The Science of Improvement
The most innovative healthcare systems in this country don’t just try new ideas at random. They have well-designed systems or methodologies to guide their innovation process.
Much of the science of improvement comes from improvements of standardized processes in manufacturing. It might seem unsavory to consider the complexity and humanity of health care delivery in the same model as improving car parts, but standardizing processes that can be standardized – such as patient scheduling and test results communication – allows more time for the more engaging and healing parts of a health care provider’s work such as relationship-building and problem-solving.
The Model for Improvement and the Plan-Do-Study-Act Cycle: This process includes setting aims; establishing measures; testing changes by planning them, trying them, observing the results, and acting on them to try again; and implementing and spreading changes.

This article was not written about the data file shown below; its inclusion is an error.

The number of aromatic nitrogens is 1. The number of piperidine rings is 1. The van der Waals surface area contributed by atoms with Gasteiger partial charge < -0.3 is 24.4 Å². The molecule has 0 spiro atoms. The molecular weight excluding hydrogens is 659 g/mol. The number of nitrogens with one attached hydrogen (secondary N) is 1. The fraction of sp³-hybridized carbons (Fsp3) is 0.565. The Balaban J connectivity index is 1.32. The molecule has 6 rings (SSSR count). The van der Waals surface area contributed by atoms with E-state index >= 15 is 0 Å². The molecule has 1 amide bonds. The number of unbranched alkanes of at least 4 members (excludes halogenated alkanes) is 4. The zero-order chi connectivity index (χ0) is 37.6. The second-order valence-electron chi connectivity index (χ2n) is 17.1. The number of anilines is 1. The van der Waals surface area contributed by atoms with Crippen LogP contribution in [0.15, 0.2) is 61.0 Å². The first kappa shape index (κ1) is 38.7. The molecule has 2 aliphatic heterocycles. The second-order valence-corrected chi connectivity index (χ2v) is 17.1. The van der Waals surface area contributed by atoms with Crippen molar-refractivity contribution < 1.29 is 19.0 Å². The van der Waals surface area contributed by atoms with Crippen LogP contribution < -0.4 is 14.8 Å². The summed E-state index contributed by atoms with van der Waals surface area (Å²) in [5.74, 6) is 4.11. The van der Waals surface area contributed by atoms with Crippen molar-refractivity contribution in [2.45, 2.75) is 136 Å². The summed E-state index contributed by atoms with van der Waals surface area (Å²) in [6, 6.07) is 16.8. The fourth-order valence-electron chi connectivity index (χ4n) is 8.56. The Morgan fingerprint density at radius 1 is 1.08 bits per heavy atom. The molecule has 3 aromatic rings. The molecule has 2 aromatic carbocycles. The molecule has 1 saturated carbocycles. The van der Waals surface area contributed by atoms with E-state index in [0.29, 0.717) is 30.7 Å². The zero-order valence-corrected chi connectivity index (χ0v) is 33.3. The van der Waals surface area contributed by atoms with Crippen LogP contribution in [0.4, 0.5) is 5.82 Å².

The Virginia Mason / Toyota Production System: An approach adapted from manufacturing that focuses on the patients’ needs and defines any activity that doesn’t directly serve those needs as waste to be eliminated.
Lean and Six Sigma: The Six Sigma methodology DMAIC (Define, Measure, Analyze, Improve, Control) is used to improve processes to deliver better outcomes. Combined with Lean (based on the Toyota Production System above to reduce waste), the model capitalizes both on improving processes to deliver better outcomes and reducing waste.
The Team Handbook is a particularly valuable resource for doing clinical innovation in teams which includes sections on team roles and responsibilities; doing work in teams, including how to most efficiently run meetings; tools teams can use to solve problems; and building an improvement plan.
Spreading Clinical Innovation